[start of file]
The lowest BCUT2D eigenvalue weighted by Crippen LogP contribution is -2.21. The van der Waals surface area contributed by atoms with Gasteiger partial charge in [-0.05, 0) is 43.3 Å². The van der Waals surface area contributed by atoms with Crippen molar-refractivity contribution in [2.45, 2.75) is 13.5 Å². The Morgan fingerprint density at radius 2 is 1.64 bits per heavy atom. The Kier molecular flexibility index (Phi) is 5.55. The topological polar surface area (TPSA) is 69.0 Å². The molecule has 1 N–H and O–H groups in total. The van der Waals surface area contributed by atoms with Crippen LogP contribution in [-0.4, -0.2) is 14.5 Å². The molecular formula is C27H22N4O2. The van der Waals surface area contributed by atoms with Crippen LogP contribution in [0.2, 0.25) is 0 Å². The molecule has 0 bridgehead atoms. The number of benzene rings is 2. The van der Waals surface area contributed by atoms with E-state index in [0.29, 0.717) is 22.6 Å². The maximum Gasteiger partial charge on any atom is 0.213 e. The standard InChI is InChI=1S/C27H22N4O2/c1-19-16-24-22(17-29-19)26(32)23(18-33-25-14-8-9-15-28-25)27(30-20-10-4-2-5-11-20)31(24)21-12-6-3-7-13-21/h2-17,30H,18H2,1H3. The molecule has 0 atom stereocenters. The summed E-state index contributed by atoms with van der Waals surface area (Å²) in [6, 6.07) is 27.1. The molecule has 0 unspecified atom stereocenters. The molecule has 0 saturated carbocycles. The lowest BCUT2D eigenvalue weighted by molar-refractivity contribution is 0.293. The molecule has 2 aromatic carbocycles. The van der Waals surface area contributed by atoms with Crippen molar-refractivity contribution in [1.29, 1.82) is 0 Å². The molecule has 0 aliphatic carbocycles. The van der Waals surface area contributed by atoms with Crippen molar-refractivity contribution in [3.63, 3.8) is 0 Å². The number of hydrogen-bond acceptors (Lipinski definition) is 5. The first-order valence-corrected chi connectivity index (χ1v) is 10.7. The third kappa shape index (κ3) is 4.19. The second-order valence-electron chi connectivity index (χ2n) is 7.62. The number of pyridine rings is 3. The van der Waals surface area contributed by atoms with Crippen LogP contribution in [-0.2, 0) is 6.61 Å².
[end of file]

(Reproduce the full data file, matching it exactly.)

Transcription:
The lowest BCUT2D eigenvalue weighted by Crippen LogP contribution is -2.21. The van der Waals surface area contributed by atoms with Gasteiger partial charge in [-0.05, 0) is 43.3 Å². The van der Waals surface area contributed by atoms with Crippen molar-refractivity contribution in [2.45, 2.75) is 13.5 Å². The Morgan fingerprint density at radius 2 is 1.64 bits per heavy atom. The Kier molecular flexibility index (Phi) is 5.55. The topological polar surface area (TPSA) is 69.0 Å². The molecule has 1 N–H and O–H groups in total. The van der Waals surface area contributed by atoms with Crippen LogP contribution in [-0.4, -0.2) is 14.5 Å². The molecular formula is C27H22N4O2. The van der Waals surface area contributed by atoms with Crippen LogP contribution in [0.2, 0.25) is 0 Å². The molecule has 0 bridgehead atoms. The number of benzene rings is 2. The van der Waals surface area contributed by atoms with E-state index in [0.29, 0.717) is 22.6 Å². The maximum Gasteiger partial charge on any atom is 0.213 e. The standard InChI is InChI=1S/C27H22N4O2/c1-19-16-24-22(17-29-19)26(32)23(18-33-25-14-8-9-15-28-25)27(30-20-10-4-2-5-11-20)31(24)21-12-6-3-7-13-21/h2-17,30H,18H2,1H3. The molecule has 0 atom stereocenters. The summed E-state index contributed by atoms with van der Waals surface area (Å²) in [6, 6.07) is 27.1. The molecule has 0 unspecified atom stereocenters. The molecule has 0 saturated carbocycles. The lowest BCUT2D eigenvalue weighted by molar-refractivity contribution is 0.293. The molecule has 2 aromatic carbocycles. The van der Waals surface area contributed by atoms with Crippen molar-refractivity contribution in [1.29, 1.82) is 0 Å². The molecule has 0 aliphatic carbocycles. The van der Waals surface area contributed by atoms with Crippen molar-refractivity contribution in [3.63, 3.8) is 0 Å². The number of hydrogen-bond acceptors (Lipinski definition) is 5. The first-order valence-corrected chi connectivity index (χ1v) is 10.7. The third kappa shape index (κ3) is 4.19. The second-order valence-electron chi connectivity index (χ2n) is 7.62. The number of pyridine rings is 3. The van der Waals surface area contributed by atoms with Crippen LogP contribution in [-0.2, 0) is 6.61 Å².